Gannon ‘gobsmacked’ if Govt persists with Medicare rebate freeze
Caption: AMA President Dr Michael Gannon speaks to the media following his first post-election meeting with Health Minster Sussan Ley
AMA President Dr Michael Gannon has declared he would be “gobsmacked” if the Federal Government took the Medicare rebate freeze to the next election, and has called for a “firm timeline” for its end.
Speaking following his first meeting with Health Minister Sussan Ley since the knife-edge Federal election, Dr Gannon said unwinding the freeze would be a good start to Government efforts to rebuild trust with the public on health policy.
“I would be gobsmacked if the Government took an ongoing freeze to the next election,” the AMA President said. “They got the scare of their life on health, and that was probably the policy which hurt them the most.”
While Federal Cabinet is yet to meet and Ms Ley did not make any commitments, Dr Gannon said the meeting, which he hoped become a regular occurrence, established common ground, including an acknowledgement that health was not the area of the Budget in need of “repair”.
“It is true that the Government should try and find ways of balancing its books, but it's not true to say that health spending is out of control,” Dr Gannon said. “Our discussions did focus on the fact that health is not the problem with the Budget…health should not be the focus of Budget repair in this Turnbull Government.”
Treasurer Scott Morrison has left open the prospect of removing the rebate freeze, though he has warned that scrapping the $2.4 billion policy would have to be offset by savings elsewhere in the Budget.
“When things come off the table, other things have to go on because our obligations to reduce the deficit, to return the Budget to balance, to address the concerns raised by the agencies which can have an impact on our [AAA credit] rating,” Mr Morrison said on ABC News 24. “Holding to this trajectory we've set out in the Budget on fiscal repair and seeing that actually work through the Parliament, and seeing those measures actually being legislated…that has got my absolute focus, because that is my responsibility as Treasurer.”
The AMA campaigned hard during the election on the Medicare rebate freeze amid warnings it would force many GPs to stop bulk billing, increasing the risk that the sickest and poorest would defer seeing their family doctor until they needed much more expensive hospital care.
Both Labor and the Greens promised to reinstate rebate indexation from 1 January next year, and before the 2 July poll the AMA called on the Coalition to match the commitment.
At his meeting with Ms Ley, Dr Gannon said that: “If we didn’t already know it, I think that the Australian people see what they get from GPs and public hospitals is very important to them”.
Ms Ley, who in May indicated that she would like to the see the freeze scrapped, responded that the Government had “listened to feedback during the election campaign, as I’ve talked to practitioners in the last week I’ve listened to feedback so we’ve got a really solid foundation on which to build this relationship and exciting policy for the future”.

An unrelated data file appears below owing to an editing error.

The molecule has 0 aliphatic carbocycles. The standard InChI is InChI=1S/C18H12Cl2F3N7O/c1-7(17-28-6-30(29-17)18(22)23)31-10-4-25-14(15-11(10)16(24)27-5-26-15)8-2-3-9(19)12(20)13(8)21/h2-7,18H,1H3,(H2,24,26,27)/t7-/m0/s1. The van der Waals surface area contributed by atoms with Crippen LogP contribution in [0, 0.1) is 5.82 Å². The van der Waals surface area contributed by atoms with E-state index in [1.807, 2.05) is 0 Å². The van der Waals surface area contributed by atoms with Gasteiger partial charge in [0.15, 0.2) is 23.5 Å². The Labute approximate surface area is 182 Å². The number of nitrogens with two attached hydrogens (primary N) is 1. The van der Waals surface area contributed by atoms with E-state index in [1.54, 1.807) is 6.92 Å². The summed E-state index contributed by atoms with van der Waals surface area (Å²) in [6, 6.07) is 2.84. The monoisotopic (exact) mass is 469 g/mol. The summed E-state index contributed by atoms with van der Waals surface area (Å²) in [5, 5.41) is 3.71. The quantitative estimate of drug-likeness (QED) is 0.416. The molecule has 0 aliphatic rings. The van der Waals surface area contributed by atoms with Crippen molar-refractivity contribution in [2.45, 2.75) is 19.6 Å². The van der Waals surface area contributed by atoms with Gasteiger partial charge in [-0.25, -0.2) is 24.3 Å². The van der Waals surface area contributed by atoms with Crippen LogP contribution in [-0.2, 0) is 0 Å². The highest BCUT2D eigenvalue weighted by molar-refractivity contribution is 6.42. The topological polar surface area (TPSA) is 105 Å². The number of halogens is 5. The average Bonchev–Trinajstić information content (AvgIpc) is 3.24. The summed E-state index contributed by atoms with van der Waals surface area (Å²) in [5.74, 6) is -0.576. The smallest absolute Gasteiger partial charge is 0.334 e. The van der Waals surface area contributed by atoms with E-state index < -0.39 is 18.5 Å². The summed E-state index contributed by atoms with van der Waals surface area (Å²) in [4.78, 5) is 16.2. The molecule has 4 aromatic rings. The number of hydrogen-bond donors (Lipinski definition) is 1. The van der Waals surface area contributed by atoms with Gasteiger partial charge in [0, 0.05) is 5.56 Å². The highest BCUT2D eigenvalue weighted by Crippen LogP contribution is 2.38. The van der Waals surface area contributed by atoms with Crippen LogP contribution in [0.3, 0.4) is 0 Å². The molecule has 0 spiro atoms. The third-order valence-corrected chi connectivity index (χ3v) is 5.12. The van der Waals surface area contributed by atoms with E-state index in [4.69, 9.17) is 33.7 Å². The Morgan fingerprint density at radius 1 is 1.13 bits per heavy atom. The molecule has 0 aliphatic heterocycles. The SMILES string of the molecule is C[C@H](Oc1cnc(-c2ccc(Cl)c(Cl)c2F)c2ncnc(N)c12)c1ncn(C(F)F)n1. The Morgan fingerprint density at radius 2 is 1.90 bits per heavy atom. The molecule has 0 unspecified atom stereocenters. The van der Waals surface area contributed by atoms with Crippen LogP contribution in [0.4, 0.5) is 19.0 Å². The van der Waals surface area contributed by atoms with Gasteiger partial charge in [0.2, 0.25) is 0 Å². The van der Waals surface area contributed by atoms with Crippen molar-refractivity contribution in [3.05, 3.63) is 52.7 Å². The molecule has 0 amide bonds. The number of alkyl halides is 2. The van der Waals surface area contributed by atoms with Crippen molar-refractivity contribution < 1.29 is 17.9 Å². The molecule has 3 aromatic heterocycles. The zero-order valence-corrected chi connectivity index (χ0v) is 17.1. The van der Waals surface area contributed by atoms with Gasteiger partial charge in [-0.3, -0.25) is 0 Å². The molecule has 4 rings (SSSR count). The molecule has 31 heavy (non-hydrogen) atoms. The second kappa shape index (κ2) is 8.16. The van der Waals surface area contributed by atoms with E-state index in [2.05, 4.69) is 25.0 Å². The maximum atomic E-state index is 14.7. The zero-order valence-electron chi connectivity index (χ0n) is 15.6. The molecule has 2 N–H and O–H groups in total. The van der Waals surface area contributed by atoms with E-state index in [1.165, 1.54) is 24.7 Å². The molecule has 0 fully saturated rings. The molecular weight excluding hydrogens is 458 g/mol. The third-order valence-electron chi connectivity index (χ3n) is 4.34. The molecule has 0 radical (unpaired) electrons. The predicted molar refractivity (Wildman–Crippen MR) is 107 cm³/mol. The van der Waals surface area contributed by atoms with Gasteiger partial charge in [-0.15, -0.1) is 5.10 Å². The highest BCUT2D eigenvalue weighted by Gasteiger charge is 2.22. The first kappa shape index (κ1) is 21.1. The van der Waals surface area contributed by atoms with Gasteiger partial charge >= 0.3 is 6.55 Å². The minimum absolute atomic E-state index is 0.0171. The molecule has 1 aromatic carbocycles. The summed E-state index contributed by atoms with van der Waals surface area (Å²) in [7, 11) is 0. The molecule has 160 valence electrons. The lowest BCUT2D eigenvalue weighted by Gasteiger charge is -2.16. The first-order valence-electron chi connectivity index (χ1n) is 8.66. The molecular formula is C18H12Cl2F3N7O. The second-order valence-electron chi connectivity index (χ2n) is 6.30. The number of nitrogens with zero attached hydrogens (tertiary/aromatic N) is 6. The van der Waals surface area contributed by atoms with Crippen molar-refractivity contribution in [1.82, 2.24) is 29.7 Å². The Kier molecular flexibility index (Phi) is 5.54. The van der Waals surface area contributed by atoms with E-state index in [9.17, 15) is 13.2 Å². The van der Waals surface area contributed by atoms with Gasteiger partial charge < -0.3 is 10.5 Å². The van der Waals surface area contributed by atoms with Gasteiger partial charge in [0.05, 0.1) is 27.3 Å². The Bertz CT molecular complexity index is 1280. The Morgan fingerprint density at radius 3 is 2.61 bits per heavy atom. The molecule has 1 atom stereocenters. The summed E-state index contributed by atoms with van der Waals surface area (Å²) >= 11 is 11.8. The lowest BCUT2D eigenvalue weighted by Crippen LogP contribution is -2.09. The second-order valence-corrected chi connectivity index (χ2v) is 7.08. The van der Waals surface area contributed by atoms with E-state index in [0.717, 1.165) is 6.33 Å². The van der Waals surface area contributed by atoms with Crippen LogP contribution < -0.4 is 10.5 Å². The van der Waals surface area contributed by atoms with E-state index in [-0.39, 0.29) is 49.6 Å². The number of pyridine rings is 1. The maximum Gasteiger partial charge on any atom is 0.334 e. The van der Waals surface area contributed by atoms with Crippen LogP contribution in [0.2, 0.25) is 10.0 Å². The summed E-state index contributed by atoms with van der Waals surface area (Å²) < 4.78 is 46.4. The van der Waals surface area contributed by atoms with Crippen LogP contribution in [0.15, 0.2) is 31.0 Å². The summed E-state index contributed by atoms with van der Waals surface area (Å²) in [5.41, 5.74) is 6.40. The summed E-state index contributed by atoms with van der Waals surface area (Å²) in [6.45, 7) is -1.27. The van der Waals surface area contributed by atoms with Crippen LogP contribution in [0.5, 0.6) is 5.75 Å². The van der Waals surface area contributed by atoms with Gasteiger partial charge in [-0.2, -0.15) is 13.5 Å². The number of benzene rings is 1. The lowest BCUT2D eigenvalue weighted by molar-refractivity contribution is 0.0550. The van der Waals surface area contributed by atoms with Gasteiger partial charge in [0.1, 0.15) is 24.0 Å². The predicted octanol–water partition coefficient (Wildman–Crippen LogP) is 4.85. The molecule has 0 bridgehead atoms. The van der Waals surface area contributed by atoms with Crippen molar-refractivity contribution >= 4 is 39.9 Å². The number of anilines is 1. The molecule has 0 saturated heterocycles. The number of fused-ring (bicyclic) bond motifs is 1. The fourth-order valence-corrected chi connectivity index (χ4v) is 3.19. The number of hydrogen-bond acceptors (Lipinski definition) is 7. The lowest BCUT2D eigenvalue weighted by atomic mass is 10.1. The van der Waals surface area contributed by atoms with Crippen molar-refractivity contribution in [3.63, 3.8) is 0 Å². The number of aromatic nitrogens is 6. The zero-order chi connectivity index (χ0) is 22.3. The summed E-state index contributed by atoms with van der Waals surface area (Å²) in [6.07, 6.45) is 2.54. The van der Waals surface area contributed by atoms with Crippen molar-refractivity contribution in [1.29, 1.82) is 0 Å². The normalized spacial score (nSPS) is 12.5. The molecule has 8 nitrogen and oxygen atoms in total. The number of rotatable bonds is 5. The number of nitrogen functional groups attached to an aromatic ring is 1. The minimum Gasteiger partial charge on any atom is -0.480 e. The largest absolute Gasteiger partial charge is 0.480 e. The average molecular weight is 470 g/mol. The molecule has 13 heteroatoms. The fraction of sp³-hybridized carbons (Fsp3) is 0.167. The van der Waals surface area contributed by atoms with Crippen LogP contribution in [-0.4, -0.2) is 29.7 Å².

However, the Minster was non-committal on getting rid of the freeze, and the AMA President said it would be the subject of further discussions.
But he said the end of the freeze should be a priority for the Government.
“Unravelling the freeze would be a great start, a good sign of good faith from the new Government…and the sooner the better. I will be looking for serious undertakings and a firm timeline from the Government,” he said.
After springing surprise savage cuts in the health sector in its 2014 Budget, the Coalition has struggled to gain traction in the policy area ever since, and Prime Minister Malcolm Turnbull has admitted those policies, which included two failed attempts to introduce a GP co-payment and massive cuts to public hospital spending, had laid “fertile ground” for a Labor scare campaign over the future of Medicare.
Since the election, the Government has sought to reclaim some of the ground it lost by engaging more closely with the health sector, particularly the AMA.
Mr Turnbull has already met with Dr Gannon and, in his speech unveiling his new Ministry on 18 July, made special mention of his hopes for a closer working relationship with the AMA.
Dr Gannon said it was gratifying that Ms Ley had made meeting with the AMA “her first order of business” since being reaffirmed in the Health portfolio.
“The Government has shown a willingness to listen to the AMA and a willingness to engage more closely on health policy,” the AMA President said. “[From] very early preliminary discussions with the Minister today, [there] was a willingness to listen…and when governments talk to doctors, when doctors talk to government, we've got a really good chance of coming up with the best health policy.”
“I don't think it's smart to get doctors offside, and I think it’s smart to listen to all stakeholders in the health industry. I think that the Government will make good policy if they talk to doctors, if they talk to nurses, if they talk to other people at the coal-face, dealing with patients everyday, whether that’s in the community, or in hospitals. Good health policy is listening to those people who deal with patients every day.”
Mr Gannon met with Ms Ley soon after the AMA released Position Statements detailing the important role played by doctors as stewards of the health system, helping minimise waste and making best use of the available resources.
For more detail, visit: https://ama.com.au/ausmed/doctors-must-have-health-say
Published: 21 Jul 2016